One last word about Dr. J. And Mr. H., and a question: Last night, I re-read Stevenson's original yarn (first time since I was at school). I've never seen so many semi-colons! The idea that Hyde is of a smaller stature than Jekyll just seems daft. The bit about him being caught short (in a manner of speaking) while out, and finding his clothes too big, is just too comical to be taken seriously! Now, a matter of pronunciation. "Jeekyll" or "Jekyll". Which do you prefer?
"...Then as a bee, which among weeds doth fall,
Which seem sweet floures with lustre fresh and gay,
She lights on that, and this, and tasteth all,
But pleasd with none doth rise and sore away..."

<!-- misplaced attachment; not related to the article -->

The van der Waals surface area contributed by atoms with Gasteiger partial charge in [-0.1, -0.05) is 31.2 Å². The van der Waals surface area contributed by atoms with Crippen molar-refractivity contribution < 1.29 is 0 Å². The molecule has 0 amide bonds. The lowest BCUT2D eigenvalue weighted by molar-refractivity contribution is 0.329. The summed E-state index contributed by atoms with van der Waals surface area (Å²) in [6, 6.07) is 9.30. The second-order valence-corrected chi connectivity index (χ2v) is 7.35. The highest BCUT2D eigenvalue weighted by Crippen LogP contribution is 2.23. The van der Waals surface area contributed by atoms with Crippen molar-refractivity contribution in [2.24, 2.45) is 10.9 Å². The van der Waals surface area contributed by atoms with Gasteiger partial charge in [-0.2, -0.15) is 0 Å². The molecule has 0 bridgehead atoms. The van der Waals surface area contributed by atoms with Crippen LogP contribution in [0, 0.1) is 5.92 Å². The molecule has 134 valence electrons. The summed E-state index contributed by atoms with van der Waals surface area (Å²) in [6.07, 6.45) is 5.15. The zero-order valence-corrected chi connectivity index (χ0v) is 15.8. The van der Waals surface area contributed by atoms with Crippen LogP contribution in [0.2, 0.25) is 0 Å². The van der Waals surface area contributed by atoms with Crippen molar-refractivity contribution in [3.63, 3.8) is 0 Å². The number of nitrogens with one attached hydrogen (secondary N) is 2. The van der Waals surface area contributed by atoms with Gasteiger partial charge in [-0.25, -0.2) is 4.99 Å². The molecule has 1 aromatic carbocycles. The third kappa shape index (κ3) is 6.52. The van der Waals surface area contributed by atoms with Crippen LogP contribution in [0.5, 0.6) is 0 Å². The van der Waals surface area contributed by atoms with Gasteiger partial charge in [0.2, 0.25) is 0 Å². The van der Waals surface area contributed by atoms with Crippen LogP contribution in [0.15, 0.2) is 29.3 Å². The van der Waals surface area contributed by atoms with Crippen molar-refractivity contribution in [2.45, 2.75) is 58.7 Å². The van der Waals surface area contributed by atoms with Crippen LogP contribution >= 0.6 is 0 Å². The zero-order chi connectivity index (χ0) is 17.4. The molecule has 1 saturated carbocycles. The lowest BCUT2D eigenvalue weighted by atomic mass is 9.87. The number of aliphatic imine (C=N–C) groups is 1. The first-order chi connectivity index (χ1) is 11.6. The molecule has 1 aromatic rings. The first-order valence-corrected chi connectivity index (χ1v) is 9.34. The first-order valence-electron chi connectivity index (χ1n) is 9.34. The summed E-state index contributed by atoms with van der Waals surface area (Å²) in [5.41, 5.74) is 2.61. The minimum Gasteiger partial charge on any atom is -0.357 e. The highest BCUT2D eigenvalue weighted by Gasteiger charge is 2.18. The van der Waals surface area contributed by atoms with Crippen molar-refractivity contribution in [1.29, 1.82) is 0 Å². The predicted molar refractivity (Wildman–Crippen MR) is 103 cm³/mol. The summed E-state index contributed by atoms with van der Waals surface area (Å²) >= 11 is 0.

Western Guy
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Joined: March 26th, 2012, 1:19 pm
Location: Winnipeg, Canada

Re: Dr. Jekyll and Mr. Hyde (1941)

Postby Western Guy » August 29th, 2014, 6:40 pm

I concede that the Fredric March version is my favorite of the Jekyll/Hyde films . . . except for the pronunciation of "Jeekyl." Somehow just doesn't seem right to me. Kinda like how in the Hammer films the name is pronounced Frankenshtein."

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Joe Macclesfield
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Re: Dr. Jekyll and Mr. Hyde (1941)

Postby Joe Macclesfield » August 29th, 2014, 7:53 pm

I like the way Bela Lugosi pronounced the name: "Frank'n'SHtein"
"...Then as a bee, which among weeds doth fall,
Which seem sweet floures with lustre fresh and gay,
She lights on that, and this, and tasteth all,
But pleasd with none doth rise and sore away..."